Fred Grimm

Fred Grimm: NFL doping allegations have a familiar ring

FILE - In this Dec. 22, 2011, file photo, Indianapolis Colts quarterback Peyton Manning stands on the field before the team's NFL football game against the Houston Texans in Indianapolis. Manning strongly denied a report set to air on Al Jazeera that contends the quarterback, now with the Denver Broncos, received human growth hormone through his wife during his recovery from neck fusion surgeries in 2011 in Indianapolis. In a statement Saturday night, Dec. 26, 2015, Manning said: "The allegation that I would do something like that is complete garbage and is totally made up. It never happened. Never."
FILE - In this Dec. 22, 2011, file photo, Indianapolis Colts quarterback Peyton Manning stands on the field before the team's NFL football game against the Houston Texans in Indianapolis. Manning strongly denied a report set to air on Al Jazeera that contends the quarterback, now with the Denver Broncos, received human growth hormone through his wife during his recovery from neck fusion surgeries in 2011 in Indianapolis. In a statement Saturday night, Dec. 26, 2015, Manning said: "The allegation that I would do something like that is complete garbage and is totally made up. It never happened. Never." AP

It was brutal to watch, men of such enormous girth chasing down Ryan Tannehill Sunday afternoon, pummeling him in ways that we old men know will come back to plague the Dolphins quarterback in his arthritic bones.

A game later, it was the Green Bay Packers quarterback Aaron Rodgers, similarly knocked into ineffectiveness by freakish giants, so big, so strong, so fast — men whose counterparts 25 years ago weighed 50 and 60 pounds less.

It’s as if NFL players have out-strapped evolution. Of course, there are other theories.

Same day, Al Jazeera’s investigative team aired an hour-long documentary with undercover footage of doctors, pharmacists and someone described as a “naturopathic practioneer” as they peddled human growth hormone and designer steroids to a British athlete secretly working for the TV network.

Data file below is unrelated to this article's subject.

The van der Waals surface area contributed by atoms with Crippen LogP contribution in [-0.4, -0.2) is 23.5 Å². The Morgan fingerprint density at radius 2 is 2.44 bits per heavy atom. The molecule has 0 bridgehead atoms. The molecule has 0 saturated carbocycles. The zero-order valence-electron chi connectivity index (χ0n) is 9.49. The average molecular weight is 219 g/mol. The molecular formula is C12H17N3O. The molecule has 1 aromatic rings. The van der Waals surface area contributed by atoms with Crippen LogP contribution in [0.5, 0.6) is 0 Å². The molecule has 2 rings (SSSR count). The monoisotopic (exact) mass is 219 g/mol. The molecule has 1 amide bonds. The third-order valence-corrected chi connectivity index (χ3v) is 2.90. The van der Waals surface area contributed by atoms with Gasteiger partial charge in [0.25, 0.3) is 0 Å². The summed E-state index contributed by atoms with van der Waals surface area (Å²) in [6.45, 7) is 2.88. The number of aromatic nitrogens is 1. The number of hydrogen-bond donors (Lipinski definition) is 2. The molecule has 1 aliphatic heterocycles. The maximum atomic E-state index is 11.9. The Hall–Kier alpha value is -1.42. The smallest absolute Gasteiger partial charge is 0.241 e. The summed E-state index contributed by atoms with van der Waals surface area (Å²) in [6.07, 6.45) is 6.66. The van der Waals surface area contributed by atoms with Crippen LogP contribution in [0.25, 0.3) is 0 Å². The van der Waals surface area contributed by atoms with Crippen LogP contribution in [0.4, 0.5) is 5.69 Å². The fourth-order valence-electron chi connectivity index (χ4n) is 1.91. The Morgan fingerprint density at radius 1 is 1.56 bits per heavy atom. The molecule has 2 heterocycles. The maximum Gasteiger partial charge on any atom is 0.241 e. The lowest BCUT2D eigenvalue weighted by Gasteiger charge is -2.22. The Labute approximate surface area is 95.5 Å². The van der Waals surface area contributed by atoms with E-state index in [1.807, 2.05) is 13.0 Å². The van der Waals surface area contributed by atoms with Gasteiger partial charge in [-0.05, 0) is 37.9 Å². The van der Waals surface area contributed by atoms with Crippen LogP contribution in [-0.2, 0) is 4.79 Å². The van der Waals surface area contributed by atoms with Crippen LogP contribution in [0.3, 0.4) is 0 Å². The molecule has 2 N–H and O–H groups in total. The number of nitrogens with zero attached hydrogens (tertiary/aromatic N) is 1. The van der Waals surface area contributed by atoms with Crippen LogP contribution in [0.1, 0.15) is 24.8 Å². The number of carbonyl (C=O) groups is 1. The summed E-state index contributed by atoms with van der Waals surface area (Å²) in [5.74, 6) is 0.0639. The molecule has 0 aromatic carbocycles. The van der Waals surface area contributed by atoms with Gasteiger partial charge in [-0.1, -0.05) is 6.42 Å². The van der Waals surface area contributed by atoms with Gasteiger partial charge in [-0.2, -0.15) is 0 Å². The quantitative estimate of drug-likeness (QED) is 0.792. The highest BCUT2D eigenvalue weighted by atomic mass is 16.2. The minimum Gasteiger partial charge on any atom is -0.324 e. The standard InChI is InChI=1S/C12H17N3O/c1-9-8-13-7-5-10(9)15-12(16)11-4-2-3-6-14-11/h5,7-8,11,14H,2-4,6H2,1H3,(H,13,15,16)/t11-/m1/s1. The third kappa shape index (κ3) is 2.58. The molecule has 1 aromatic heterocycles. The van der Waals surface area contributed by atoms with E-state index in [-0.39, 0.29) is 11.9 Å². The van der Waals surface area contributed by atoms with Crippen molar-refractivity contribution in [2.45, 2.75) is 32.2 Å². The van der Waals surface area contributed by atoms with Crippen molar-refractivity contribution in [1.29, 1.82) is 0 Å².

The videos, taken in the Bahamas, Texas and Canada, capture drug peddlers as they assured their would-be patient that these new performance- enhancing drugs would be virtually undetectable by doping tests now employed by sports organizations.

The illicit medicine men named a number of NFL and Major League Baseball players who’ve indulged in their services. One mentioned the widely admired Denver quarterback Peyton Manning. That and Manning’s fervent denials captured most of the headlines. (Manning angrily refuted the allegations, insisting that his connections to an anti-aging clinic in Indianapolis had to do with his use of an hyperbaric chamber, not banned drugs.)

The Al Jazeera allegations had particular resonance in South Florida where a similar pseudo doc named Anthony Bosch was busted last year for doling out his own performance-enhancing concoctions. Biogenesis, his so-called anti-aging clinic in Coral Gables, specialized in providing such drugs to MLB players (and high school athletes). Bosch went to prison and some 14 pro baseball players, including stars like Ryan Braun, Melky Cabrera and hometown hero Alex Rodriguez, served suspensions.

Major League Baseball had tested players, of course. But testing didn’t nab these miscreants. Rather, their names popped up in Biogenesis records, stolen by a disgruntled employee and delivered to Miami New Times. MLB investigators managed to purchase purloined copies of the doping records.

The NFL didn’t even begin testing for HGH until last year. If the drug works as the pharmaceutical black market claims, regular injections can build muscle, reduce fat, speed up healing — tempting attributes for an NFL player. Except the testing regime seems designed to make sure few players get caught. USA Today reported in February that in the 2014 season, not one positive was registered out of 790 tests.

It could be that our NFL heroes just weren’t tempted by a tough-to-detect drug that promises to remake them into super-sized athletes and speed recovery from the awful physical beatings administered each Sunday in glorious high-def TV.

Except in South Florida, after we were burned by Tony Bosch and Biogenesis and another set of fallen sports heroes, we have special reason to wonder how these guys got so strong, so fast, so big.

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